Doing the iPhone Shuffle
We're headed into the home stretch on the iPhone frenzy. Apple is still saying "end of June" but Web sites like The Boy Genius Report are saying June 15, just about two weeks away. Alpha early adopters will be flaunting them in every martini bar and boardroom in America and the rest of us will be doing the iPhone Shuffle, waiting in line at the Cingular store. Already there are leaks and spe
Google Analytics Suffers Outage
Last week Google Analytics customers reported service outages that affected some for more than 24 hours. Worse, Google issued no official comment until Tuesday. As "Web Analytics Report" readers know, Google's official support partners fare no better than users, and in this case received no communications on the outage. As a free service, perhaps the offering is not supposed to be enterprise-class, but let's compare marketing hype to real functionality.
How Customers Should Prepare for Vendor Demos
Tony Byrne has provided some advice to vendors regarding product demos. Those ten points make essential reading for vendors and customers alike, but there is another perspective. Since I have personally sat in on those demos both as a buyers' advisor and as a vendor (system integrator), I need to add three points that customers should keep in mind when asking vendors to demonstrate their products:
Businesses To Spend $9 Billion On Mobile Applications By 2011
It's time to dust off the hockey stick because we've got another mobile enterprise market study. According to the latest findings from Compass Intelligence, U.S. businesses will spend $9 billion on mobile CRM and other mobile applications by 2011.
Apple's Jobs: Mobile Internet Is Terrible. iPhone Delivers the Real Internet
Speaking to Walt Mossberg at yesterday's D: All Things Digital conference, Apple CEO Steve Jobs gave us some interesting tidbits of info regarding the iPhone. The OS is the full Mac OS X with a different user interface. Third-party apps? Maybe. QWERTY keyboards? A waste of valuable space. FMC? Sort of. 3G? Well, Wi-Fi is faster. Oh, and current music phones stink.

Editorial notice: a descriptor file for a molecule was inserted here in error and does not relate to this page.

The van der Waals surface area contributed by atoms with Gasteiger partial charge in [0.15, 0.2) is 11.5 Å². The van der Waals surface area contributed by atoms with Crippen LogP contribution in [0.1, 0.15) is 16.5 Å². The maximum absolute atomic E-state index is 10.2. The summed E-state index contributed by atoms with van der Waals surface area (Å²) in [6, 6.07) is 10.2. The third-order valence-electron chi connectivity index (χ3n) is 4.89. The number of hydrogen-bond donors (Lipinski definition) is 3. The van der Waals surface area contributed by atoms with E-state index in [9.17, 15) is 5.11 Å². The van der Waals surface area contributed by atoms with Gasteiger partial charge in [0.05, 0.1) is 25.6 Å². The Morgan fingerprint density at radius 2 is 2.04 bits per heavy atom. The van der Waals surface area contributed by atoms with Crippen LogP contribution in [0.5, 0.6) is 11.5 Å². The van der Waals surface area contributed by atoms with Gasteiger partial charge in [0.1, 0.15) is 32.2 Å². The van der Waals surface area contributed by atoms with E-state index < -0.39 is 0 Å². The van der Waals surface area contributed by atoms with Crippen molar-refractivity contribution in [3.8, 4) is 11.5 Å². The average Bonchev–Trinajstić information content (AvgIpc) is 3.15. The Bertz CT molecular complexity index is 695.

Why Are Customers Frustrated With Web Analytics?
I spoke to customers and vendors at the recent Emetrics Summit to find some answers. Customers generally underestimated the level of effort required of them -- for example the tagging required to collect "basic" data, such as downloads of PDFs, Excel and Word files. Not understanding the need to develop a process for data collection, page tagging, and analysis, customers often assume that once the Web analytics solution is in place, it will run itself.
Palm Adds The Folly, Er, The Foleo To Its Portfolio
For once, the rumor sites had it completely right. If you heard a gunshot around 11:30 AM Pacific Time this morning over in Carlsbad, Calif., that was Palm shooting itself in the foot. Rather than spend its time and money developing the next kick-butt smartphone for the enterprise, Palm thought about the future and decided to give us a laptop that isn't even a laptop.
Apple Beware: Microsoft Awarded Web Phone Patent
Could Apple's iPhone be at the mercy of a patent just granted to Microsoft? Could be, judging by U.S. Patent 7,225,409, "Graphical User Interface For A Screen Telephone," which was awarded to Microsoft on Tuesday. More potential worries for Apple: The patent isn't just for a phone, but for the underlying softwar